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Egypt’s draft constitution is drawing the ire of a wide spectrum of groups and political powers, and this past Sunday, Nubian activists joined the ranks of those rejecting the proposed articles for being unrepresentative.
The legitimacy of the Constituent Assembly itself is being questioned with the wave of walkouts this past week by secular forces, church representatives, the Journalists Syndicate and farmers.
In a press conference Sunday, Nubian activists slammed the heavy use of the concept of “cultural unity” in the draft, which they say is being drawn up by an Islamist-dominated assembly, echoing the wariness of many.
Activists cited several articles asserting the state’s duty to protect Egypt’s cultural and linguistic unity, disregarding what activists described as the country rich, age-old diversity.
Nubians see four main articles as a threat to their unique heritage.
Part of Article 1 of the draft constitution says, “The Egyptian people are part of the Arabic and Islamic nations, proud to belong to the Nile Basin, the African continent and its Asian dimension.”
Yehia Zayed, member of the Nubian Public Union, says Egypt is African historically and geographically, and its Arab and Islamic history should not supersede this vital truth. Nor should this be considered the only cultural frame of reference for Egypt as it is persistently reiterated throughout the draft, he adds.
In its second part, Article 10 affirms the state’s duty to protect Arab culture, while Article 11 stresses its obligation to preserve the country’s linguistic and cultural unity.
“Restricting the country’s protection only to the Arabic language and culture threatens citizenship and the social and cultural rights of other minority groups within Egyptian society,” Zayed says. “Identity cannot be limited to Egypt’s Arabic and Islamic history.”
But Article 30 of the draft is most dangerous, Nubians say, for making no mention of ethnic and racial discrimination. It stipulates that citizens are equal before the law, and prohibits discrimination based on gender, origin, language, religion, dogma, opinion, social status or physical ability.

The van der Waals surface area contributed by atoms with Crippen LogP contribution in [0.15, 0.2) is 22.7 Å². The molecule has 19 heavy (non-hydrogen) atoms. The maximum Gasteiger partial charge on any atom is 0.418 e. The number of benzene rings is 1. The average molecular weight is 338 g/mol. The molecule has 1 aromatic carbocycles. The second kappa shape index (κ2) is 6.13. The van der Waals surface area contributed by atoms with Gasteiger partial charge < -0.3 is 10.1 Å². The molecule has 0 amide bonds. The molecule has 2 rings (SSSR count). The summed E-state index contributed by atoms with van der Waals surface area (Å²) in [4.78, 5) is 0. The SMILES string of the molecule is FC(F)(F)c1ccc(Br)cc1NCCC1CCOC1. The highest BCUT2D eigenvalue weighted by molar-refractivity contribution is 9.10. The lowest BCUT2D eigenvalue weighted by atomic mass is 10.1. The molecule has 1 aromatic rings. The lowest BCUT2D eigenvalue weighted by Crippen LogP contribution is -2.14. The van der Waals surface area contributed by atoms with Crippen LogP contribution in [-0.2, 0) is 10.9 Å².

“We have been demanding including ethnicity and race to the list, but all of our calls were ignored,” Zayed explains.
Activist Manal al-Tiby was the representative for Nubians in the assembly, but she withdrew her membership in September in protest of what she described as the domination of Islamist forces in drafting the constitution.
She says many of the articles drafted would create a theocratic state, without upholding personal and civil freedoms or social and economic rights.
Nubians have long complained of being marginalized under the Mubarak regime, which was also accused of allowing relations with African nations to deteriorate and not giving the Nile Basin countries due attention. Those who called for paying attention to Nubian rights were at times accused of plotting to divide the country.
Connecting minority problems with unpatriotic calls for division, critics say, is a tactic used to silence opposition. It is easier to claim the hegemony of a nation than to protect its cultural diversity and the minority groups within it, they add.
Mubarak was also accused of manipulating minority issues, at times even accused of sowing sectarian tension, to overshadow the corruption of his regime.
“Fighting diversity is a major tool for authoritarian regimes,” historian Sherif Younis explains.
The historian, who has closely studied the Nasserist era, says promoting cultural unity, as opposed to the country’s diversity, has been a tactic used by the military regime since 1952 to cement its authoritarian rule.
“Cultural diversity is a threat to authoritarian ideas,” he says, and disrupts the regime’s monopoly over ideas and thoughts.
Critics of the draft constitution say there’s a dire need to redefine Egypt’s national fabric to be more inclusive of different cultures and identities.
“Diversity is never a threat to national sovereignty or social unity — diversity protects this,” Zayed says. “A constitution that Nubians are not participating in drafting is neither representative nor obligatory [to us] — we will not take part in referendum either.”